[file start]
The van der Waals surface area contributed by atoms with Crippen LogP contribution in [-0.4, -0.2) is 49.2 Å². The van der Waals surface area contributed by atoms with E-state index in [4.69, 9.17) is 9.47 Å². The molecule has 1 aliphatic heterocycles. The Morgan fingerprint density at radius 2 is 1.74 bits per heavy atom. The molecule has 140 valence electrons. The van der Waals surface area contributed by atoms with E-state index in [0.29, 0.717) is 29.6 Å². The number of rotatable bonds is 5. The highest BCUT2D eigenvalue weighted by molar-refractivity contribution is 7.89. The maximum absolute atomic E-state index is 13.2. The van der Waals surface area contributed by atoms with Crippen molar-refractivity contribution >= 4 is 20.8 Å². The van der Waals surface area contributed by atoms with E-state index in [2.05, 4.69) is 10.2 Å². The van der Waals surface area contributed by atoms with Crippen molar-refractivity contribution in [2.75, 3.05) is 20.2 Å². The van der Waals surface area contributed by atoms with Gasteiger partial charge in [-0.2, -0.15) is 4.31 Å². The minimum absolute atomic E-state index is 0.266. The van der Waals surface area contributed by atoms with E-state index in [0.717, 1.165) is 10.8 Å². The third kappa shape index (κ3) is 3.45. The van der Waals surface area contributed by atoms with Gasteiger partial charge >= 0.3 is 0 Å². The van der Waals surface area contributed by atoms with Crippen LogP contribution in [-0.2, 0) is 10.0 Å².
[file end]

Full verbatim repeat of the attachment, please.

The van der Waals surface area contributed by atoms with Crippen LogP contribution in [-0.4, -0.2) is 49.2 Å². The van der Waals surface area contributed by atoms with E-state index in [4.69, 9.17) is 9.47 Å². The molecule has 1 aliphatic heterocycles. The Morgan fingerprint density at radius 2 is 1.74 bits per heavy atom. The molecule has 140 valence electrons. The van der Waals surface area contributed by atoms with E-state index in [0.29, 0.717) is 29.6 Å². The number of rotatable bonds is 5. The highest BCUT2D eigenvalue weighted by molar-refractivity contribution is 7.89. The maximum absolute atomic E-state index is 13.2. The van der Waals surface area contributed by atoms with Crippen molar-refractivity contribution >= 4 is 20.8 Å². The van der Waals surface area contributed by atoms with E-state index in [2.05, 4.69) is 10.2 Å². The van der Waals surface area contributed by atoms with Crippen molar-refractivity contribution in [2.75, 3.05) is 20.2 Å². The van der Waals surface area contributed by atoms with Gasteiger partial charge in [-0.2, -0.15) is 4.31 Å². The minimum absolute atomic E-state index is 0.266. The van der Waals surface area contributed by atoms with E-state index in [0.717, 1.165) is 10.8 Å². The third kappa shape index (κ3) is 3.45. The van der Waals surface area contributed by atoms with Gasteiger partial charge >= 0.3 is 0 Å². The van der Waals surface area contributed by atoms with Crippen LogP contribution in [-0.2, 0) is 10.0 Å².